On the other side of the equation, bumping the big plate to 44T created too big of a jump from the 36T sprocket preceding it, so Hope stretched that second sprocket to 38T. The rest of the cassette mimics the steps of a standard SRAM 10-42T cassette (note that there is also a 10-40T Hope cassette if for example your shifting setup can’t handle a 42T or 44T, but you still want the benefits of the 10T high end cog). The weight of the Hope cassette is close to a SRAM X01 at 275 grams on our scales.
Hope created their new cassette in two main parts, with the 4 largest sprockets CNCed from a single billet of aluminum while the remaining 7 are cut from a block of stainless steel. This saves weight where it has the most impact (on the biggest sprockets), while offering better longevity on the smaller gears. This also means riders can replace only one part of the cassette when it wears out, lowering the total cost of ownership over the life span of the cassette.
Fitting a 10T sprocket requires a specific freehub. Rather than go with SRAM’s XD driver, Hope came up with their own solution: by making the body of a standard Shimano freehub shorter and the lockring longer, they freed up enough space to accommodate the smaller sprocket. OneUp components were also working on something similar, and when the two companies got wind of each other’s efforts, they thought it would be a good idea to align their designs. It may be too early to call the result a new “standard”, nevertheless, the specs are open and out there for anybody to use, and we know DT Swiss and Stan’s are also onboard with others said to follow. Hope supplies the new cassette with a specific freehub for either their Pro 4 or Pro 2 EVO hubs, and this is clearly their target market for it. Know however that if your wheel features a Star Ratchet DT Swiss hub, you could also run this new Hope cassette with OneUp Components’ “MiniDriver” freehub.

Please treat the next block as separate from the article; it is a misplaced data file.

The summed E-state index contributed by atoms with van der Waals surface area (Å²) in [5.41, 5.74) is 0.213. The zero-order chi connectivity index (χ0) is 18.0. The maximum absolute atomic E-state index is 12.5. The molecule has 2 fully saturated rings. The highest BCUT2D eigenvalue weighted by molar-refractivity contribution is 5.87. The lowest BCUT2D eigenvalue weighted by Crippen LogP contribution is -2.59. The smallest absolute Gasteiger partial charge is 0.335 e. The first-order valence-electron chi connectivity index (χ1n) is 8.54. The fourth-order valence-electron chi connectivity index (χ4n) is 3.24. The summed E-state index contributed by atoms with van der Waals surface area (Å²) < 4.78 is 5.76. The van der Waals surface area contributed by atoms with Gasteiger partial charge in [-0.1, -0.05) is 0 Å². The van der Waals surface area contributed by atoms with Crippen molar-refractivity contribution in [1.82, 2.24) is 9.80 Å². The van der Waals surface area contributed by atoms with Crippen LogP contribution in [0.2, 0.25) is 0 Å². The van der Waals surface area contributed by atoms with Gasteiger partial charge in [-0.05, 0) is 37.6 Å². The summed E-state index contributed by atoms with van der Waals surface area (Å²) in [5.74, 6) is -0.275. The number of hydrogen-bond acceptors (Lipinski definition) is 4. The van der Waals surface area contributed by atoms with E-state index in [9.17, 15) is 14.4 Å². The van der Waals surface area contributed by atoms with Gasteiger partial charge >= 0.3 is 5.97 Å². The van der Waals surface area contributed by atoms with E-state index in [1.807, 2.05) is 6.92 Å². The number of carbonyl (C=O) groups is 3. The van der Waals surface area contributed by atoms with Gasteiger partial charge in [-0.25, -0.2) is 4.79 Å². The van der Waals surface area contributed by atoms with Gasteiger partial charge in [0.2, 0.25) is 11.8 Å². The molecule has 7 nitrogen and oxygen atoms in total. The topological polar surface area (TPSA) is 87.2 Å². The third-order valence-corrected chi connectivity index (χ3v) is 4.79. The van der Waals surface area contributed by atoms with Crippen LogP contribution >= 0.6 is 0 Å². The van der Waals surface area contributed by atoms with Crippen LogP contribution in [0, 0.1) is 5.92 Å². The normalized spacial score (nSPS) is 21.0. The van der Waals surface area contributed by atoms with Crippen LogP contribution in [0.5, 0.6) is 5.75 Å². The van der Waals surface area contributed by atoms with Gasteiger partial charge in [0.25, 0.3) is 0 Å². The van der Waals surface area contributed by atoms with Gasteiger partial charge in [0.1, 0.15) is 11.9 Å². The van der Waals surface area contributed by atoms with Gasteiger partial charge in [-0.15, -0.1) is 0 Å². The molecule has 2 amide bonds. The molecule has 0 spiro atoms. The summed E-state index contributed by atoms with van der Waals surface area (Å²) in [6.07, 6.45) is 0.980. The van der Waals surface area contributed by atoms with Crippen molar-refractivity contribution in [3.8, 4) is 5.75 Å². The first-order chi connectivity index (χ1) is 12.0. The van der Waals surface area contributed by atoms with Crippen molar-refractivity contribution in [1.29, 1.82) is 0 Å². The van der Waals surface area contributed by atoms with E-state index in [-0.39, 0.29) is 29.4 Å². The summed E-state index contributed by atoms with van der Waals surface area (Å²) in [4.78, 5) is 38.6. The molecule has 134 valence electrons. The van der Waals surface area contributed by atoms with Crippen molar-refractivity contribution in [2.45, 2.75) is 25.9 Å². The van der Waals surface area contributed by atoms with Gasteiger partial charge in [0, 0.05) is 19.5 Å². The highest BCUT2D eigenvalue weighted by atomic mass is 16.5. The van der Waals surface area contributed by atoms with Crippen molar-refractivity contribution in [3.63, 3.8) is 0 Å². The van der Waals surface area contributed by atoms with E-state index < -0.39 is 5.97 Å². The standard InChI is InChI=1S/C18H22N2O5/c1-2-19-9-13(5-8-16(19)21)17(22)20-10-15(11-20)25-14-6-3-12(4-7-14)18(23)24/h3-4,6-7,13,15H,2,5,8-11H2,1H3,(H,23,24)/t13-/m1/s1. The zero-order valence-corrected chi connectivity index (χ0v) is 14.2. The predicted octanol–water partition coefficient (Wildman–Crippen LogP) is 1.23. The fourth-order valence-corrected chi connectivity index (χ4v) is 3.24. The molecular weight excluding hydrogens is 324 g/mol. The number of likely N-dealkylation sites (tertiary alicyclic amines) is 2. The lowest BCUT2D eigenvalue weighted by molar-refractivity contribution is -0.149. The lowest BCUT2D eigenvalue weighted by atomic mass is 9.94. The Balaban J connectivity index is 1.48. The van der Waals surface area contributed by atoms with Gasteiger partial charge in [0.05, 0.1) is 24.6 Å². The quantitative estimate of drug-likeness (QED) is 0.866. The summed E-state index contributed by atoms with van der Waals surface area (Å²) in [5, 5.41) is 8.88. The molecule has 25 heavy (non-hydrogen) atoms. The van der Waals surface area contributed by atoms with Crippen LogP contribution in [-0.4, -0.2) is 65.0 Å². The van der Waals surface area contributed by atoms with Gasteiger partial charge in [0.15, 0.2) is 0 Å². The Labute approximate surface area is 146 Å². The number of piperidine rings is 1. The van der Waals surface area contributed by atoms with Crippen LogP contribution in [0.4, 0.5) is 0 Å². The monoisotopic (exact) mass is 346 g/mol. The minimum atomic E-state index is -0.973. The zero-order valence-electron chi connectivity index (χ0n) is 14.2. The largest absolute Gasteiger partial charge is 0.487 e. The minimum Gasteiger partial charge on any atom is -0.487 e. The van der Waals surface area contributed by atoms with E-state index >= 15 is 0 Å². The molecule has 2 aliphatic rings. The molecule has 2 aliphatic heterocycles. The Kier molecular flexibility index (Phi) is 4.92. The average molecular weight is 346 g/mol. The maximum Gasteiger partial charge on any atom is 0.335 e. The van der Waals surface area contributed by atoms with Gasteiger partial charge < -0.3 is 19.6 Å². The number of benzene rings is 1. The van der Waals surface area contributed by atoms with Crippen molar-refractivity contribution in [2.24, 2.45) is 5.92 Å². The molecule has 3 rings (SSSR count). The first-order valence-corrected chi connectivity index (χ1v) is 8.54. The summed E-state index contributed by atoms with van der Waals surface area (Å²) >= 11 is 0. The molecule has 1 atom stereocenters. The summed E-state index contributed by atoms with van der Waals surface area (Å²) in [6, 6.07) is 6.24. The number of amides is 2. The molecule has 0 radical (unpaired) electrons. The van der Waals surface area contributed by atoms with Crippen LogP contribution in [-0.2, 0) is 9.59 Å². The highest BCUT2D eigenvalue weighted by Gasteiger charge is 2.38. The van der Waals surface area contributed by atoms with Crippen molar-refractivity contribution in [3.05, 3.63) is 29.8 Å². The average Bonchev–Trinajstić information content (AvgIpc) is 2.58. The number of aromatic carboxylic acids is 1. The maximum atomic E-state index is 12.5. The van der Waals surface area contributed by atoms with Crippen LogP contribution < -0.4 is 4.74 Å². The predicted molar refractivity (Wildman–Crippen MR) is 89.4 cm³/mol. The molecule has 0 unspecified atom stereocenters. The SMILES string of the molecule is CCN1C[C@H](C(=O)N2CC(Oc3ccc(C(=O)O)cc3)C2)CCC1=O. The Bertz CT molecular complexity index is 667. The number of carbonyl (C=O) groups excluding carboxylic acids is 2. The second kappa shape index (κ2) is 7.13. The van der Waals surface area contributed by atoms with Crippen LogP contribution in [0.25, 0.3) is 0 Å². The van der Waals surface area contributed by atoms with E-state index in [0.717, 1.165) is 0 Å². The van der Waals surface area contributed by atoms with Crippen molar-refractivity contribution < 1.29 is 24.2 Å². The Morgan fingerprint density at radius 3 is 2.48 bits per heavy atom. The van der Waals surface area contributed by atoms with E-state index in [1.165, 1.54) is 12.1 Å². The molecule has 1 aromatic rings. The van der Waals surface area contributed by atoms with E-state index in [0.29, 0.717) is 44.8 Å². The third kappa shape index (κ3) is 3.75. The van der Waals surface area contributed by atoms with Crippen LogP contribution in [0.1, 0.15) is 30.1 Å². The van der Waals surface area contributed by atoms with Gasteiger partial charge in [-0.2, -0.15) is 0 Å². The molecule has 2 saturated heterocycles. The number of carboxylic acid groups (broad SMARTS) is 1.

Replacing the freehub is a simple, tool-less affair on a Hope hub, and the rest of the cassette installation was straightforward, requiring only a standard lockring tool. We did have to add one link to our chain to accommodate the bigger plate, and adjust our b-screw tension to ensure smooth shifting on the two largest sprockets.
The Hope cassette only has tabs at the base of the big plate. Whilst the freehub body extends into the top end of the cassette, it doesn’t engage the tabs here, it merely sits against them for lateral stability. An internal spacer provides support for compressing the cassette to avoid it deforming if you get ham fisted with the lockring tool. All the pedaling torque is transmitted via the big plate, and whilst we wondered about the choice of not also having the small block engage the freehub body tabs, this is similar to an XD driver which has proven that one set of tabs is enough. On that note, time to go see what the story would be on the trail.
On The Trail
Once we got the b-screw tension right, the Hope cassette provided smooth shifting across all the gears. We’d say it’s comparable to a SRAM X01 level cassette across the smallest sprockets, with a slight difference in the climbing gears. SRAM’s 10-42T cassette has 6 “up-ramps” onto the 42T sprocket, while Hope’s 44T only has 4 (maybe because you can’t divide 44 in 6 equal parts and 8 would be too much). The result is that you sometimes have to wait a bit longer for the chain to climb up on the 44T sprocket, but once it goes, it shifts crisply.
So what does that extra range do for you? 2 extra teeth on the cassette does not sound like much, but when paired with a 32T chain ring we found it to be that much more of a bailout gear. Steep climbs that usually have us redlining became just a bit more tolerable, as you can literally drop your cadence to walking speed and wait it out. But we also found that the 38T sprocket becomes an interesting alternative on some climbs where we often find ourselves between gears. It sounds almost too obvious but where the 36T was just out of reach, the 42T could be too easy – it’s almost like Hope’s cassette gives you 2 bailout options now at 38 and 44. And, this allows the rest of the cassette to keep a very standard progression between the gears.